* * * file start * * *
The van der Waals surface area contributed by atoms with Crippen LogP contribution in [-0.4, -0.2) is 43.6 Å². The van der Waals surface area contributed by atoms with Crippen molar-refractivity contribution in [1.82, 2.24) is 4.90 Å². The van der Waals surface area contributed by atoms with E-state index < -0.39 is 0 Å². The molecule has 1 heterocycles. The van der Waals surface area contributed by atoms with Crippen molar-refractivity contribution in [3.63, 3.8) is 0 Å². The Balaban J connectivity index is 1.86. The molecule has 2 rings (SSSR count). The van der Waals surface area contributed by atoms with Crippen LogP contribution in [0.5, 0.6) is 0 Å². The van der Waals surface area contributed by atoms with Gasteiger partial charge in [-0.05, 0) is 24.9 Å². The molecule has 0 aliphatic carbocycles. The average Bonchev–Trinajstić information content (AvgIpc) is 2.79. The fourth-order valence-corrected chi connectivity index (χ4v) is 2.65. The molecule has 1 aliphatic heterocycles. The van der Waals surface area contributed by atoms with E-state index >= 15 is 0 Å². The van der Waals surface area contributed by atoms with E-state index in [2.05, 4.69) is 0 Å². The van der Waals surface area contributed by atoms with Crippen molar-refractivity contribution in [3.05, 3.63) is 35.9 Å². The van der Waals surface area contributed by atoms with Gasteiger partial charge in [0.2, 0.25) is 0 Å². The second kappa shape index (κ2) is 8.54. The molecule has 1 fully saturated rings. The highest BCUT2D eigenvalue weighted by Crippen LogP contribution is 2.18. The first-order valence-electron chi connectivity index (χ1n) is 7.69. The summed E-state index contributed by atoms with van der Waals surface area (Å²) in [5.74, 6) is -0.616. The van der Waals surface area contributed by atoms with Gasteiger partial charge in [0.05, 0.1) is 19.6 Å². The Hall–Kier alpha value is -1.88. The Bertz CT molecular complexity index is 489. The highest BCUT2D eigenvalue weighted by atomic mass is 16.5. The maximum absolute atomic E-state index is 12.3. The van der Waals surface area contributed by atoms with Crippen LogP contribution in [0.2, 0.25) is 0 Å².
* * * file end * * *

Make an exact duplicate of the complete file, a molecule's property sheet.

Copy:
The van der Waals surface area contributed by atoms with Crippen LogP contribution in [-0.4, -0.2) is 43.6 Å². The van der Waals surface area contributed by atoms with Crippen molar-refractivity contribution in [1.82, 2.24) is 4.90 Å². The van der Waals surface area contributed by atoms with E-state index < -0.39 is 0 Å². The molecule has 1 heterocycles. The van der Waals surface area contributed by atoms with Crippen molar-refractivity contribution in [3.63, 3.8) is 0 Å². The Balaban J connectivity index is 1.86. The molecule has 2 rings (SSSR count). The van der Waals surface area contributed by atoms with Crippen LogP contribution in [0.5, 0.6) is 0 Å². The van der Waals surface area contributed by atoms with Gasteiger partial charge in [-0.05, 0) is 24.9 Å². The molecule has 0 aliphatic carbocycles. The average Bonchev–Trinajstić information content (AvgIpc) is 2.79. The fourth-order valence-corrected chi connectivity index (χ4v) is 2.65. The molecule has 1 aliphatic heterocycles. The van der Waals surface area contributed by atoms with E-state index >= 15 is 0 Å². The van der Waals surface area contributed by atoms with E-state index in [2.05, 4.69) is 0 Å². The van der Waals surface area contributed by atoms with Crippen molar-refractivity contribution in [3.05, 3.63) is 35.9 Å². The van der Waals surface area contributed by atoms with Gasteiger partial charge in [0.2, 0.25) is 0 Å². The second kappa shape index (κ2) is 8.54. The molecule has 1 fully saturated rings. The highest BCUT2D eigenvalue weighted by Crippen LogP contribution is 2.18. The first-order valence-electron chi connectivity index (χ1n) is 7.69. The summed E-state index contributed by atoms with van der Waals surface area (Å²) in [5.74, 6) is -0.616. The van der Waals surface area contributed by atoms with Gasteiger partial charge in [0.05, 0.1) is 19.6 Å². The Hall–Kier alpha value is -1.88. The Bertz CT molecular complexity index is 489. The highest BCUT2D eigenvalue weighted by atomic mass is 16.5. The maximum absolute atomic E-state index is 12.3. The van der Waals surface area contributed by atoms with Crippen LogP contribution in [0.2, 0.25) is 0 Å².